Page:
The sport of rowing has it’s own traditional, nautical terminology. Here are some words you’re likely to hear:
- Coxswain (pronounced “coxin,” or “cox”)
- The coxswain is responsible for steering the boat and ensuring that it stays on course. They also communicate with the rowers, motivating them and setting the stroke rate. In addition to these duties, the coxswain plays a key role in race strategy, deciding when and how to make moves in order to win the race. They sit in the stern or bow of the boat depending on the style of shell being used. While coxswains are often the smallest members of the team, they are an integral part of the crew and can be just as competitive and driven as the other rowers.
- Cox Box
- A small, waterproof box that allows the coxswain to communicate with the rowers and to give them cues and instructions during the race. The Cox Box also has a timer and a stroke rate meter, which allows the coxswain to monitor the speed and rhythm of the rowers.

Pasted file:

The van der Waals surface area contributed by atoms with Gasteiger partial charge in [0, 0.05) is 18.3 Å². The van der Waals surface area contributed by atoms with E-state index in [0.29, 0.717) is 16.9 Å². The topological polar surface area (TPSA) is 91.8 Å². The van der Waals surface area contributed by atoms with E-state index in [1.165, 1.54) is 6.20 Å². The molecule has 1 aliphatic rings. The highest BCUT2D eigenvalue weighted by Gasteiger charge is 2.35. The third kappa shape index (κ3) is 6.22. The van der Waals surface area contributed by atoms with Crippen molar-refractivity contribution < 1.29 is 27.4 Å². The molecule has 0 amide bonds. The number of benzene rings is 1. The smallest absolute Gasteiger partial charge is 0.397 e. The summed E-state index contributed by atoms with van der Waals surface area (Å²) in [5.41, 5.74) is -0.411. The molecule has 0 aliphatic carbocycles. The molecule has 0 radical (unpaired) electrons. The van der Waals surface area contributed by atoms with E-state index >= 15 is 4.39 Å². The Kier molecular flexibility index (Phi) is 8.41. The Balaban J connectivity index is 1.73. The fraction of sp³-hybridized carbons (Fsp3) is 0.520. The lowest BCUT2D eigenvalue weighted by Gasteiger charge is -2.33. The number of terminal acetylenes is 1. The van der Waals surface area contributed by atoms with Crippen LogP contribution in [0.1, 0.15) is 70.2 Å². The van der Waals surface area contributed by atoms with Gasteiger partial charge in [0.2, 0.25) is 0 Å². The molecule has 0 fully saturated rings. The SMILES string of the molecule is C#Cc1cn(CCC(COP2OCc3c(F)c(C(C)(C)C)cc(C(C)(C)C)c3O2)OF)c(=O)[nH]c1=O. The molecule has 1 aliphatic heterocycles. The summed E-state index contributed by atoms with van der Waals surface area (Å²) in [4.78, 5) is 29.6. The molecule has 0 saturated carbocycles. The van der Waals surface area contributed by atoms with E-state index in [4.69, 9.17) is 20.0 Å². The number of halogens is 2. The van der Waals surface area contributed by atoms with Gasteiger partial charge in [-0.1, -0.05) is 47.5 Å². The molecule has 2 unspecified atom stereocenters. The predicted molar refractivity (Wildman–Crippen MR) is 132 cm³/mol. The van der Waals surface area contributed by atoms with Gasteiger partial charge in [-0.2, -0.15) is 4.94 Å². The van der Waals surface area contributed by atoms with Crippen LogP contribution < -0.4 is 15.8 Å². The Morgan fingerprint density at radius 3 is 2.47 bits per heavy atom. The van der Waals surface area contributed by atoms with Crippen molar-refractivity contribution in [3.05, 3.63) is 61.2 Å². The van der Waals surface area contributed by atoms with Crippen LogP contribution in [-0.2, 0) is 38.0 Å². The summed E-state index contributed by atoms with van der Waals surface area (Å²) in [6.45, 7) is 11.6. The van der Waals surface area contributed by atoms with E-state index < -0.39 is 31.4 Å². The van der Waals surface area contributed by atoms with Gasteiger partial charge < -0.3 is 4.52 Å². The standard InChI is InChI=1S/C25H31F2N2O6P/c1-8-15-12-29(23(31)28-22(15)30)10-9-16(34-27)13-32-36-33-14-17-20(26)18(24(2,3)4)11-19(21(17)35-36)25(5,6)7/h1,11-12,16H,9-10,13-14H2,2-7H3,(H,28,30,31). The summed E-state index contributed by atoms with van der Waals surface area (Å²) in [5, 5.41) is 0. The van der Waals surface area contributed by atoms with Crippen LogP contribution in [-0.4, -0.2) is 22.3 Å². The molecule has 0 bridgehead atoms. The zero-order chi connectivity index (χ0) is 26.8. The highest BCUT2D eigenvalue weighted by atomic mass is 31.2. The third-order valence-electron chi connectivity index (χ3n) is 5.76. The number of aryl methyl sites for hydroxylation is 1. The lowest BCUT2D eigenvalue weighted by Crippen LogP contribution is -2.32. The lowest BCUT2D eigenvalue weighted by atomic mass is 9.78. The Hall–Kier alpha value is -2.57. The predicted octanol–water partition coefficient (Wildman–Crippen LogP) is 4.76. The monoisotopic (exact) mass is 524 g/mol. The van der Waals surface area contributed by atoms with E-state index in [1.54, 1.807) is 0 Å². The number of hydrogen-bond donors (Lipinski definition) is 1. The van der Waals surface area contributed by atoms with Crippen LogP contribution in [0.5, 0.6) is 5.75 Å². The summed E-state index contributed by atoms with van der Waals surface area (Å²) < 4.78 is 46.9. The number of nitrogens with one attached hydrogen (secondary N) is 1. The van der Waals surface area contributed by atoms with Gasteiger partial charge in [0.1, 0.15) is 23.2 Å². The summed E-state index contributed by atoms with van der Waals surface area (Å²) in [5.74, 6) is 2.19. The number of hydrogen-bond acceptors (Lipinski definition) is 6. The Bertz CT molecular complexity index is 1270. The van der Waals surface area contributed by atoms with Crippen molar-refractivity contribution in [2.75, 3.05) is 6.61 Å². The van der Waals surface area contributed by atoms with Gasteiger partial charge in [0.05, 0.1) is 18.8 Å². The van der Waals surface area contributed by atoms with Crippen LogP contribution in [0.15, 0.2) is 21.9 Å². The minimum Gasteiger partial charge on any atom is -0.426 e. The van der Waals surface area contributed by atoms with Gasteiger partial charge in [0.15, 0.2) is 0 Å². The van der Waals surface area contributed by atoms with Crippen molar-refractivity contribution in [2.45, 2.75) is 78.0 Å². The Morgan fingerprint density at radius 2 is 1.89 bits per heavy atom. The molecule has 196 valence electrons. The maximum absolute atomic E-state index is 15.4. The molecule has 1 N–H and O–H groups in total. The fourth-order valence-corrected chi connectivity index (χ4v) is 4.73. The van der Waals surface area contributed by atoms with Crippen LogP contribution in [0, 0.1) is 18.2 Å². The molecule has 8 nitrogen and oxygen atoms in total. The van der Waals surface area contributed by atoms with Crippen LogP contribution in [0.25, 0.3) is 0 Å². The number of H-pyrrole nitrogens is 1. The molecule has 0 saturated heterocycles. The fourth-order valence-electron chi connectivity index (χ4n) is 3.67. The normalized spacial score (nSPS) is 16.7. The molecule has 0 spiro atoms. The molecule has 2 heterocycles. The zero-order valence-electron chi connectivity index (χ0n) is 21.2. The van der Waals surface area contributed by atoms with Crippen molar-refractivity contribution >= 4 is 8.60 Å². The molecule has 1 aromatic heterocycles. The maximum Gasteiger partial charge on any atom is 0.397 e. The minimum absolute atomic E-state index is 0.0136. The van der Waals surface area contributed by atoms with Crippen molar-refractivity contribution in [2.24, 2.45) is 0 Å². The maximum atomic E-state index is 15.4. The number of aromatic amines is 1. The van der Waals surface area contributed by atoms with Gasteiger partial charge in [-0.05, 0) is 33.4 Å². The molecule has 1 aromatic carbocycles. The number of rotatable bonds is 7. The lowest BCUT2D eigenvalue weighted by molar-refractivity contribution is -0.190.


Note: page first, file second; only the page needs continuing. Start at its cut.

- To “catch a crab” in rowing means to make a mistake while rowing, often by catching the oar blade on the water or on the boat itself. This can cause the oar to stop moving and can disrupt the rhythm and timing of the rowers. Catching a crab can also cause the oar handle to be yanked out of the rower’s hand. In a race, catching a crab can also cause the boat to slow down or even stop, which can be detrimental to the team’s performance.
- Ergometer (ERG)
- An ergometer, also known as an ERG, is a machine used to simulate the motion of rowing on water. Ergometers are often used for training and conditioning in rowing, as well as for testing and measuring the physical fitness and performance of rowers.